Rural women in drylands. Their success - Our future
The roles of rural women in drylands - as elsewhere in the world - range from mothers, educators, business owners, agricultural producers, paid or unpaid workers, farm owners and community leaders. Moreover, women in dryland areas, as in other ecosystems, are an important source of knowledge related to environmental management for medicines, food and water. Yet, they are often excluded from decision making processes and denied access to critical resources.
Rural women in drylands have limited control over productive resources such as land, credit, agricultural inputs, training and extension services. Their productive assets, including their labour and output, are generally considered to be less valuable than those of men. This not only limits women from realising their full potential both personally and in the workforce, it also impedes overall societal development. Equitable growth and progress cannot be fully realised if women are not given the opportunity to contribute not only with their hands and labour in the field, but also with their thoughts, ideas and creativity in their community.
According to UN Women, eliminating the gap between men and women in access to agricultural resources would raise yields on women’s farms by 20-30 per cent and increase agricultural production in developing countries by 2.5-4 per cent, which could in turn reduce the number of undernourished people by 12-17 percent or 100-150 million people, as well as increase resilience against climate change and preserve land and natural resources.
Our Gender Strategy works to make an impact in drylands by empowering rural women and providing them with better access to productive assets, information, financial services, training, and market opportunities. Our researchers seek to examine and understand the unique social and cultural contexts that affect gender roles, values, norms and expectations, are guided by our Gender Research Guidelines to ensure gender considerations are an integral part of the entire research process.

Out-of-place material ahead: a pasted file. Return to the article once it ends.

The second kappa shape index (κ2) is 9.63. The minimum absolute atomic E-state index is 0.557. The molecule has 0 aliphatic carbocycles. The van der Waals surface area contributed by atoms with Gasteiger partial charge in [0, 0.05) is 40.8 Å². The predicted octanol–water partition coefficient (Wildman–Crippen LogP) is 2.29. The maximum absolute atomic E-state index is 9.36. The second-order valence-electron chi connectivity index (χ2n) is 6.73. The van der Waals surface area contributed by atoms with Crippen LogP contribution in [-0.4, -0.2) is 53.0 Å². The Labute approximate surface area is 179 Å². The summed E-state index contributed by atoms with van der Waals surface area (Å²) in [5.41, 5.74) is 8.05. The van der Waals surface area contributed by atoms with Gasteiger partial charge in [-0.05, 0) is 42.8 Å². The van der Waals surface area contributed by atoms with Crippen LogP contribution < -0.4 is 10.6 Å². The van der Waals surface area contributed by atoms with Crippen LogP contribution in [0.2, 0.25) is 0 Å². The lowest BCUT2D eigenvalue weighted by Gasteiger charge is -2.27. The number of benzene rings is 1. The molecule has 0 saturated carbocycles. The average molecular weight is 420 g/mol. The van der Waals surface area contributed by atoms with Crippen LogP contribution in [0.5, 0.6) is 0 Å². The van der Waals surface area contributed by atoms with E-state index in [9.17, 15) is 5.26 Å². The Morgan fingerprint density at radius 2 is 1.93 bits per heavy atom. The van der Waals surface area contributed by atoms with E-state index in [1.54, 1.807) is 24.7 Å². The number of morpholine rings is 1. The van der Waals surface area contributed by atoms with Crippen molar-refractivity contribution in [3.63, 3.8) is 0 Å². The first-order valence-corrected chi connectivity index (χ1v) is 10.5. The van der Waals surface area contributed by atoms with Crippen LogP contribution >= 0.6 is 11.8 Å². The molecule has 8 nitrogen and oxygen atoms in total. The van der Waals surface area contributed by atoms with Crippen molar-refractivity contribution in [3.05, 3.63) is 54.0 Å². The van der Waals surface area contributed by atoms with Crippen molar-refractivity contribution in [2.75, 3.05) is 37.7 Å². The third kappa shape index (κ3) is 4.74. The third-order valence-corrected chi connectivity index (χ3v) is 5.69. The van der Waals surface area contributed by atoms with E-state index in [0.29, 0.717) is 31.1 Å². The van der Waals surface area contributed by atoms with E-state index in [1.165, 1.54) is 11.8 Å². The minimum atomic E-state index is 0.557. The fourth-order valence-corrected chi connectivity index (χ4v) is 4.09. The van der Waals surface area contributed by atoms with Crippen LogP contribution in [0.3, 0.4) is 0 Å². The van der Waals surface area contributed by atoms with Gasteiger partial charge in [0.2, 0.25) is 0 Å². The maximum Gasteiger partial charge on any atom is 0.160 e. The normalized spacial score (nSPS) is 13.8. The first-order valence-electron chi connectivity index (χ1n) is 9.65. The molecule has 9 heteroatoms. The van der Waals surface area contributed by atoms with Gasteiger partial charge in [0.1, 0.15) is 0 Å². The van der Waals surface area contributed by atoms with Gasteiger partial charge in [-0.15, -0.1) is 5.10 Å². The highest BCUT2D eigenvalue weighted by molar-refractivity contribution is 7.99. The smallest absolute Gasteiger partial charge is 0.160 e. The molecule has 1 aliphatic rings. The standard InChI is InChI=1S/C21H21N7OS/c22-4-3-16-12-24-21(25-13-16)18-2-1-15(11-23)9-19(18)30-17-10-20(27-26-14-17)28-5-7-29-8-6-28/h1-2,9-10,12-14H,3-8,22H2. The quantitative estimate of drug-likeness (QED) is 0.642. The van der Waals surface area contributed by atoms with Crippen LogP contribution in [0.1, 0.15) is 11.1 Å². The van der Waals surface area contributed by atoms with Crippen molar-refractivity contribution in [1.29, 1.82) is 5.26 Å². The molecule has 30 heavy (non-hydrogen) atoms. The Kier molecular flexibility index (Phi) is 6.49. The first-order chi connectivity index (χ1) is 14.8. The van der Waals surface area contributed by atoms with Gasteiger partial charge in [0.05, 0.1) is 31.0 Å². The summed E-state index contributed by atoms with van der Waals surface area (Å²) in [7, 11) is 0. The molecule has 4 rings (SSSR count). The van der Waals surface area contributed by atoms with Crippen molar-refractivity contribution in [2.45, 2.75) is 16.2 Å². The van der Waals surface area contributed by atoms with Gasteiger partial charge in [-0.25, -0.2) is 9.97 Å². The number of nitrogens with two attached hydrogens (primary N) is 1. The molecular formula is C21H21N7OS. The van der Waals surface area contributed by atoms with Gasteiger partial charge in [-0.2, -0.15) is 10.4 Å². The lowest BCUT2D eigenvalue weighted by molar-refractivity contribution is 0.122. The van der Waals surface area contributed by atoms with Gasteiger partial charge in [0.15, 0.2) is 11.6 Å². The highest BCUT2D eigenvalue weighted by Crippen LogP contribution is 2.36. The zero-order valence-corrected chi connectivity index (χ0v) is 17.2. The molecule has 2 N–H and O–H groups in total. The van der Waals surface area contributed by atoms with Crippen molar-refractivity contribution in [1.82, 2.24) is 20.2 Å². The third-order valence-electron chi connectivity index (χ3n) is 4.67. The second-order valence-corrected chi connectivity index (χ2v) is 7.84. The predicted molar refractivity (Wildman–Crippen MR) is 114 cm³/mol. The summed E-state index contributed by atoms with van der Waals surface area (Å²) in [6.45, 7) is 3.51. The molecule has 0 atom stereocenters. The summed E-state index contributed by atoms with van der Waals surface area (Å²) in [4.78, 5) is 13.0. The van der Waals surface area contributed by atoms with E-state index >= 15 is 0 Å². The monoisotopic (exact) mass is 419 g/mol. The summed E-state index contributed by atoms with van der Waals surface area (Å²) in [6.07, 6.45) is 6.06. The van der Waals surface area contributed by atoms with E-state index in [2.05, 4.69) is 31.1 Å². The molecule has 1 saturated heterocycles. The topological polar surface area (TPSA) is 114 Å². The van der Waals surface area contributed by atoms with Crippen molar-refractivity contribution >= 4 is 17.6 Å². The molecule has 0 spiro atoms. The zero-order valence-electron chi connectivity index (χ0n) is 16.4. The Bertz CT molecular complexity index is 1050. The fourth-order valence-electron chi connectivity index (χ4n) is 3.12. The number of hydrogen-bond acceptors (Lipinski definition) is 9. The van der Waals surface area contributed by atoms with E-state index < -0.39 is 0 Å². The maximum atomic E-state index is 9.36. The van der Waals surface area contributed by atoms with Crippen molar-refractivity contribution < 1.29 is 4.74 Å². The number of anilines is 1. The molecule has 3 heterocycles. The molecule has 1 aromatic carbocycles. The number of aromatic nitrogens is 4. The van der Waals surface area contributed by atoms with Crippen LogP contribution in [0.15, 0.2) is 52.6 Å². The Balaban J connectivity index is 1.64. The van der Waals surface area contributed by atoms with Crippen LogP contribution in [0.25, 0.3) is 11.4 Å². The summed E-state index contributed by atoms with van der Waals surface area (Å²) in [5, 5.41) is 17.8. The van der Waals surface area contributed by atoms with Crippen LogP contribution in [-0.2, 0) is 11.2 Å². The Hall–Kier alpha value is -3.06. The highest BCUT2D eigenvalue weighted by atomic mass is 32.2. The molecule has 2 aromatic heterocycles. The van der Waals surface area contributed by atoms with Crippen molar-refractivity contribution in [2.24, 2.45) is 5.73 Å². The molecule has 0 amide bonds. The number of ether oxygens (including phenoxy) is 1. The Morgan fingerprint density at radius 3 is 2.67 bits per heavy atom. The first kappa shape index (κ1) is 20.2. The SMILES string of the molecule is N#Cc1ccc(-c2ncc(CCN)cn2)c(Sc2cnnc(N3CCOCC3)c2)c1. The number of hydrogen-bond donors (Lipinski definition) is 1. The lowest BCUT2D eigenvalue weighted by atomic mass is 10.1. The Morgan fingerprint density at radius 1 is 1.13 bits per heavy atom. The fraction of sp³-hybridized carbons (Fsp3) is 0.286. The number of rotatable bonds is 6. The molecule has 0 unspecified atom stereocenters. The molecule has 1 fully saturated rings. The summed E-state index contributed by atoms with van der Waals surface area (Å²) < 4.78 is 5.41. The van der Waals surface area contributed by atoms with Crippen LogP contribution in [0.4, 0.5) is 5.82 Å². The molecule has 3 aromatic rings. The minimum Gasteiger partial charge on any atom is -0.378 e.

Many women’s associations, including self-help groups, have been established at the village level, mostly for the sake of enhancing the welfare of the families of these women and their communities. However, women’s groups are also partner organizations in the implementation of nationally and internationally initiated programs to combat the advancement of desertification, reclaim lost croplands and replant trees and shrubs.
Within many of our research-in-development projects and activities, women and women’s groups are re-establishing soil and land productivity by blending indigenous knowledge and innovative technologies.
For instance, following a series of seminars delivered by our scientists to rural communities in Uzbekistan, 45 women were inspired to set up a Rural Women Learning Alliance in order to join forces and identify and promote strategies for diversifying household incomes through cultivation of non-conventional crops. This demonstrates that when research is inclusive and a supportive environment is provided, women grasp the opportunities to develop themselves and the communities they live in, and often, they thrive.
Our researchers introduced the idea of tree-based foodbanks in Mali to combat malnutrition, especially during the dry seasons when fresh fruits and vegetables become scarce and meeting the essential micronutrient requirement becomes a challenge. Ten women associations, including 500 women in all, were encouraged to take up the idea and now provide a stable supply of superfoods for their families and communities all year round.
We established village-based seed enterprises in Afghanistan and facilitated the participation of women in management responsibilities. Not only did women get involved in the seed distribution system; they also gained the confidence to start up their own businesses and expand their income-generating activities as respected and influential members in their community.
But for change to truly set in, policy and partnerships must be reshaped and reinforced. We conducted a systems-perspective study in Morocco and Egypt on the gender gap in agricultural labor, and commercial and subsistence production which provided insights that informed a Food and Agricultural Organization (FAO) tool to assess decent work for women in rural areas and promote evidence-based policy dialogue. Moreover, our collaboration with United States Agency for International Development (USAID) on the Groupe Speciale Mobile Association (GSMA) agricultural information by mobile program started up-scaling in five West African countries, promising to enable more than 75,000 women to participate in tree value chains between 2015 and 2019.
Women are the backbone of the development of rural and national economies in dryland countries. Closing the gender gap in dryland agriculture and securing women’s rights, empowerment, and well-being in rural drylands is particularly important in the face of climate change, land and resource degradation, severe population displacement, migration, and widespread instability and crises in many dryland regions. When women in rural drylands are given the resources and empowered to succeed, the whole society stands to benefit.